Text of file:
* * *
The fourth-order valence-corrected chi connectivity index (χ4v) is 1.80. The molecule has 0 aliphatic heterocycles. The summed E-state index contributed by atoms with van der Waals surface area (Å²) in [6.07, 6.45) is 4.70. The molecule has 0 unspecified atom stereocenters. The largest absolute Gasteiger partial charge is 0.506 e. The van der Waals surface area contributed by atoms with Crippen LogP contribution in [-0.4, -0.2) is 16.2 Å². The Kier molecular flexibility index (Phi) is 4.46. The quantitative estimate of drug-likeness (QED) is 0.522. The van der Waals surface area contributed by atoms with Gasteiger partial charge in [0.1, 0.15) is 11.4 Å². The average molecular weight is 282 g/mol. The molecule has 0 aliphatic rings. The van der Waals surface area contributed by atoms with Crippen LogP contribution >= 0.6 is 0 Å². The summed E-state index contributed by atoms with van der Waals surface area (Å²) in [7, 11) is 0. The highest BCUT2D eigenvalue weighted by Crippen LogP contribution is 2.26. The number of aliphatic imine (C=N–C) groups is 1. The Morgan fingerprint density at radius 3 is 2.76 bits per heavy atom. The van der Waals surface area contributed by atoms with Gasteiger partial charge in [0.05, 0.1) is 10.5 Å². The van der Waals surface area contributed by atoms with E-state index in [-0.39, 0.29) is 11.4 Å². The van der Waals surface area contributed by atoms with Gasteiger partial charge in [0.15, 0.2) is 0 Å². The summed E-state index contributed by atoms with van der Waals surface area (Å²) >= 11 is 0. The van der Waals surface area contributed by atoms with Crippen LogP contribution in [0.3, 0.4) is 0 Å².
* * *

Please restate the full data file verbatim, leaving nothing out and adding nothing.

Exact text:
The fourth-order valence-corrected chi connectivity index (χ4v) is 1.80. The molecule has 0 aliphatic heterocycles. The summed E-state index contributed by atoms with van der Waals surface area (Å²) in [6.07, 6.45) is 4.70. The molecule has 0 unspecified atom stereocenters. The largest absolute Gasteiger partial charge is 0.506 e. The van der Waals surface area contributed by atoms with Crippen LogP contribution in [-0.4, -0.2) is 16.2 Å². The Kier molecular flexibility index (Phi) is 4.46. The quantitative estimate of drug-likeness (QED) is 0.522. The van der Waals surface area contributed by atoms with Gasteiger partial charge in [0.1, 0.15) is 11.4 Å². The average molecular weight is 282 g/mol. The molecule has 0 aliphatic rings. The van der Waals surface area contributed by atoms with Crippen LogP contribution >= 0.6 is 0 Å². The summed E-state index contributed by atoms with van der Waals surface area (Å²) in [7, 11) is 0. The highest BCUT2D eigenvalue weighted by Crippen LogP contribution is 2.26. The number of aliphatic imine (C=N–C) groups is 1. The Morgan fingerprint density at radius 3 is 2.76 bits per heavy atom. The van der Waals surface area contributed by atoms with Gasteiger partial charge in [0.05, 0.1) is 10.5 Å². The van der Waals surface area contributed by atoms with E-state index in [-0.39, 0.29) is 11.4 Å². The van der Waals surface area contributed by atoms with Gasteiger partial charge in [0.15, 0.2) is 0 Å². The summed E-state index contributed by atoms with van der Waals surface area (Å²) >= 11 is 0. The van der Waals surface area contributed by atoms with Crippen LogP contribution in [0.3, 0.4) is 0 Å².